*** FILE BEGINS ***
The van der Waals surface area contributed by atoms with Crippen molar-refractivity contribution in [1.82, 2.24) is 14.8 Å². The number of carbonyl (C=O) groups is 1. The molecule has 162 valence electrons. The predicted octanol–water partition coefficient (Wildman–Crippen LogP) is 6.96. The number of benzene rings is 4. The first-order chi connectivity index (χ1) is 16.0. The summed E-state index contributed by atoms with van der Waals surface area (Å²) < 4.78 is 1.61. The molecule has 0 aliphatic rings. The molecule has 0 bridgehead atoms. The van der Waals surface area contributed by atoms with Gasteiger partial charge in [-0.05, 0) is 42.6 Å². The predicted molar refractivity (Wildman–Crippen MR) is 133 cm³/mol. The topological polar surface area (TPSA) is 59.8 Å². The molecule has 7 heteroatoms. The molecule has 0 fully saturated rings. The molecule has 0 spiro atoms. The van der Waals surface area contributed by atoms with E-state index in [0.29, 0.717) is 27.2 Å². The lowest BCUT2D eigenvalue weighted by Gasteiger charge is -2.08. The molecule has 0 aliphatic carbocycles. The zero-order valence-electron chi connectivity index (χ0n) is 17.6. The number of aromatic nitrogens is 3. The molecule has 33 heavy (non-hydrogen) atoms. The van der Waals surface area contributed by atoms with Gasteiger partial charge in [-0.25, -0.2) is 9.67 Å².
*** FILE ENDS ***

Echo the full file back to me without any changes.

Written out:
The van der Waals surface area contributed by atoms with Crippen molar-refractivity contribution in [1.82, 2.24) is 14.8 Å². The number of carbonyl (C=O) groups is 1. The molecule has 162 valence electrons. The predicted octanol–water partition coefficient (Wildman–Crippen LogP) is 6.96. The number of benzene rings is 4. The first-order chi connectivity index (χ1) is 16.0. The summed E-state index contributed by atoms with van der Waals surface area (Å²) < 4.78 is 1.61. The molecule has 0 aliphatic rings. The molecule has 0 bridgehead atoms. The van der Waals surface area contributed by atoms with Gasteiger partial charge in [-0.05, 0) is 42.6 Å². The predicted molar refractivity (Wildman–Crippen MR) is 133 cm³/mol. The topological polar surface area (TPSA) is 59.8 Å². The molecule has 7 heteroatoms. The molecule has 0 fully saturated rings. The molecule has 0 spiro atoms. The van der Waals surface area contributed by atoms with E-state index in [0.29, 0.717) is 27.2 Å². The lowest BCUT2D eigenvalue weighted by Gasteiger charge is -2.08. The molecule has 0 aliphatic carbocycles. The zero-order valence-electron chi connectivity index (χ0n) is 17.6. The number of aromatic nitrogens is 3. The molecule has 33 heavy (non-hydrogen) atoms. The van der Waals surface area contributed by atoms with Gasteiger partial charge in [-0.25, -0.2) is 9.67 Å².